Join the movement against the Vietnam War, the U.S. is the most successful movements.
One another war; south africa border war. This call for an end to the military campaign in the anti-war movement was performed. committee was formed and the South African War resisters. remaining in this war there were many anti-war people.2005 2006 during the American against Iran a possible military intervention can be found on was talked.war anti-activists, journalists and academics to the world as announced in america Iranian nuclear bomb to produce world threat as showing a possible battle ground was prepearing told.
these reports and escalation between Iran and western states,created citizens organization.In America and in England have organized campaigns for protecting military intervention against Iran
”Antimilitarism is the contrast of war in general and not specific wars. Whatever the reason or justification for the policy as a method of warfare negative. Justified or unjustified war than he refuses to categorize.This is not due to rejection class sexual cultural interests received moral and political reasons for Antimilitarism. However, conscientious rejection and the message also is a requirement of the anti-war actions. Freedom to question whether the security community Antimilitarism Does freedom of the individual as an individual responds to the question.”
Conscientious objection is a compulsory status that, political, religious or moral values based on the persons refusal to do military service . . Conscientious objectors to military service because of their faith in all circumstances, but those objections are refusnik, while the military who do not fulfill orders that do not fit to their conscience. They can die for the defense of Israel, but they are going to military occupation.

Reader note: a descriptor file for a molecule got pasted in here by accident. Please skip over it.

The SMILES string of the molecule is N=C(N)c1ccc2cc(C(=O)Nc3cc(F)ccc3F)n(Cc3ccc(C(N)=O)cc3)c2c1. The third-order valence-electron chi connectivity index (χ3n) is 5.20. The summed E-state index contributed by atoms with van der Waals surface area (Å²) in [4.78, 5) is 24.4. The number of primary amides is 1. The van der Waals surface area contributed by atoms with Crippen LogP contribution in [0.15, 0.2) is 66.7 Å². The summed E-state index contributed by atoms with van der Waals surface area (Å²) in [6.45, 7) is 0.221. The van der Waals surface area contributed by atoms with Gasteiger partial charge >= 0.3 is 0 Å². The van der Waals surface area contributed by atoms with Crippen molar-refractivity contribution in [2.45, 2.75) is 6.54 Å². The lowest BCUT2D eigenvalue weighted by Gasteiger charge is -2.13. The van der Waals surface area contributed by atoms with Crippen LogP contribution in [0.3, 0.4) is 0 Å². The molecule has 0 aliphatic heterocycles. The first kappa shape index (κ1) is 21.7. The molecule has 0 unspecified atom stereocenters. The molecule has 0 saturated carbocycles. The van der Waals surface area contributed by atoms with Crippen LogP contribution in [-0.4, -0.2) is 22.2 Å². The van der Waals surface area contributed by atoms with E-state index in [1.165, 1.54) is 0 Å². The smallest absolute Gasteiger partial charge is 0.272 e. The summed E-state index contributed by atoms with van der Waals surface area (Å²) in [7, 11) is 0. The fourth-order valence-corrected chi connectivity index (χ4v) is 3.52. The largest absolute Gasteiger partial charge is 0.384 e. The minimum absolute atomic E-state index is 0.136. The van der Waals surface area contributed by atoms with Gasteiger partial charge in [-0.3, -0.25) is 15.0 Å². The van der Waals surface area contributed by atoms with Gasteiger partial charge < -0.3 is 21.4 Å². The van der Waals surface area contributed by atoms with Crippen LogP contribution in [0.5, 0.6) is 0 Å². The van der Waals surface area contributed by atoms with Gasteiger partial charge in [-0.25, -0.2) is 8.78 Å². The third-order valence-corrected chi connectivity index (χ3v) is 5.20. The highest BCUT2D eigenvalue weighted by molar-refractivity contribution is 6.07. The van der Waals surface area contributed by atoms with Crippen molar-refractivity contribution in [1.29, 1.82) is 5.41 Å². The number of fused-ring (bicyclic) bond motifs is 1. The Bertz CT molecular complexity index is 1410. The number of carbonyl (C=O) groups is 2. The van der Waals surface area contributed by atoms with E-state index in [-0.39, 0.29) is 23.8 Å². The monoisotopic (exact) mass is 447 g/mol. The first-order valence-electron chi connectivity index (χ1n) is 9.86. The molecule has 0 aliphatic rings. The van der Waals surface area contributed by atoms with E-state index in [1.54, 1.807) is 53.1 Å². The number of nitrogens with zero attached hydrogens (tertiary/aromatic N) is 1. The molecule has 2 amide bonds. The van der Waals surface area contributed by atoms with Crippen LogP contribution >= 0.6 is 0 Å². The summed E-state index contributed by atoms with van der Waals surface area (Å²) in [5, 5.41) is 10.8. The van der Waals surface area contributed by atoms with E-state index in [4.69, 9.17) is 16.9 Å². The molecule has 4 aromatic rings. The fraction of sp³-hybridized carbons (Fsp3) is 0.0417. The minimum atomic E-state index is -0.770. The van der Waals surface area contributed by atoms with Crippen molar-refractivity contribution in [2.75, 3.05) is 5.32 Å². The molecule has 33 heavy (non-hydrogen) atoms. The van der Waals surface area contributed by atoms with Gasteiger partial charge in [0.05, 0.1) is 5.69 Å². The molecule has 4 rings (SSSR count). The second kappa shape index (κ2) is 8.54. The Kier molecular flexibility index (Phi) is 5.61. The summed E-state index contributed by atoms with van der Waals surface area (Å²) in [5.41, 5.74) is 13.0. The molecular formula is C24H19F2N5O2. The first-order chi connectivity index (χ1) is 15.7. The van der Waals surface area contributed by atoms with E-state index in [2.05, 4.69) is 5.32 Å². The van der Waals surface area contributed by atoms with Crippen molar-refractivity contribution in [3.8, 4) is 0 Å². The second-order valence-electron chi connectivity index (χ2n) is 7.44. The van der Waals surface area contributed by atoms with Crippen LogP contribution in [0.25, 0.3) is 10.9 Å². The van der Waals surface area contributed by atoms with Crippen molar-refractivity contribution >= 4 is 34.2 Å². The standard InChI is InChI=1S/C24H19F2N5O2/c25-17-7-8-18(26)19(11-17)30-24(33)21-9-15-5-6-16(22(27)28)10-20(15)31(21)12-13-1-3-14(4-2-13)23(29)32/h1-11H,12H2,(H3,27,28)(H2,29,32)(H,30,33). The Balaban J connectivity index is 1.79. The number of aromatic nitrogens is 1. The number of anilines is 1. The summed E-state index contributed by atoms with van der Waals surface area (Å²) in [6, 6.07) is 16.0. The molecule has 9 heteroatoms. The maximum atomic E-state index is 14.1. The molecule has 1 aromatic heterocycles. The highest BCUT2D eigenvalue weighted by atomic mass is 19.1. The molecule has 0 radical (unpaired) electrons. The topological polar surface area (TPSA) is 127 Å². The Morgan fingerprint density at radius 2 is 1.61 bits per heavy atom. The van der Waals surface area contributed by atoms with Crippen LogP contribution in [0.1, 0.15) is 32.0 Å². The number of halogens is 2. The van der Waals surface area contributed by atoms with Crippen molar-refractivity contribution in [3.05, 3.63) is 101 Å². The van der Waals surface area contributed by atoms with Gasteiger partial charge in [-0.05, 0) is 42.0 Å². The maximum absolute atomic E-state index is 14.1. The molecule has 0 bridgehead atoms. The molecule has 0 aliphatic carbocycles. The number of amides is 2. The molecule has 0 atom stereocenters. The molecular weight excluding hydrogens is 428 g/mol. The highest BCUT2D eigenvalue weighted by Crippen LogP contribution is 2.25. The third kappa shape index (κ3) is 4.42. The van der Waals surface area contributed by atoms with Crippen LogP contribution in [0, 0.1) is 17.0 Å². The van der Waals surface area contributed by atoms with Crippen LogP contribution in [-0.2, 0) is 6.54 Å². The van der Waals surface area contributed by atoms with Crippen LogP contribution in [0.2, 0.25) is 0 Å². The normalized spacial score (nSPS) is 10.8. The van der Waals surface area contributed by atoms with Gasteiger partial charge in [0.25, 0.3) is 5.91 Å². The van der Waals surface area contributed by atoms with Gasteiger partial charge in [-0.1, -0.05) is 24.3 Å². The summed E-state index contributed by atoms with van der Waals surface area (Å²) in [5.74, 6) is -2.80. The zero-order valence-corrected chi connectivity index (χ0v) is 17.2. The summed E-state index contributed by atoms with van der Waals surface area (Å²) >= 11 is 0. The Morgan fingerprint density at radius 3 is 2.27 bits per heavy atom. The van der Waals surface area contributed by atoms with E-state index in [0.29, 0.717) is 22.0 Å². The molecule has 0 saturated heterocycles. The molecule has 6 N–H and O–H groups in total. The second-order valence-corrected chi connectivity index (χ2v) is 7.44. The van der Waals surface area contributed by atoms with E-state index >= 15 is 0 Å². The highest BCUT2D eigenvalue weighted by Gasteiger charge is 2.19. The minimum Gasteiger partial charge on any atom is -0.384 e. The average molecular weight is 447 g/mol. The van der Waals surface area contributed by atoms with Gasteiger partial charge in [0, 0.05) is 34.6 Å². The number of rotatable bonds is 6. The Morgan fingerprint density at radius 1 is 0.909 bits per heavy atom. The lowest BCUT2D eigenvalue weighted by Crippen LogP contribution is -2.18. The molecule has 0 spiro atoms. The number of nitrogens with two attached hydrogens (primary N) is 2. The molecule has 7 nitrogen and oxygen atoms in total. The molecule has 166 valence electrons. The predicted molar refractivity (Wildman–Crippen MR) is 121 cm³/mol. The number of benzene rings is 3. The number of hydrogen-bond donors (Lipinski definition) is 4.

One of the reasons for rejection, even if the enemy is to kill people find moral. the worlds first known conscientious objectors Maximilian there of 21 Years in North Africa when he was summoned to a young Roman army were executed for stubbornly refusing to go.
for the first time on 5 September 1798 with the start of conscription in France began to organize .1. Shortly after World War WRI (War Resisters’ International – Council of War Resisters’ International was founded after the second world war and the cold war era and forth rapidly.
In western Europe in past 10 years in many countries compulsory military was demolished. .Belgium (1995), The Netherlands (1996), France (2002), Spain (2003), Hungary and the Czech Republic (2004), Italy (1 January 2005) in other countries alternative public services are implemented. In Russia the situation is somewhat different in Russia the number of deserters higher than the number of open conscientious objectors.
Mothers of soldiers who deserted compared to the estimated annual number of 40,000 finds. No unified refusal movement in Russia. Soldiers’ Mothers Movement – supporting refusers of the most powerful movements violations of human rights support to soldiers leaving their units and polling / focus on draft evasion. This support is often not an anti-militarist perspective, life safety and health of their sons related feeds on fear. However, the Soldiers’ Mothers movement in the war in Chechnya often strongly opposes.
Conscientious objection in Turkey, it is not recognized as a right in law and on conscientious objectors conscientious objectors to a special arrangement is made, all other military-age men with Turkish nationals are treated in the same way. Conscientious objection in Turkey, despite the decision taken after the penalty call and recruitment for military service due to the continuation of the order or refusal to renounce objectors are fulfilling his military service or civil disobedience have continued. Denial or who insist on living as fugitives or recruitment despite the tasks are thrown into prison for refusing military.
Although a member of the council of europe turkey conscientious objection is one of the rare countries that refuse to recognize as eligible. Despite explaining that conscientious objection in Turkey are 220 persons.
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C.Ü. Sosyal Bilimler Dergisi küresel yeni sosyal hareketler ve savaş karşıtlığı- Ünal şentürk
Speaking about the opportunities and LGBT movements it is worth to mention a generation of gender. It even became one of the most popular slogan on the Internet (gender was elected Word of the Year 2013 competition conducted by scientists from the Institute of Polish Language).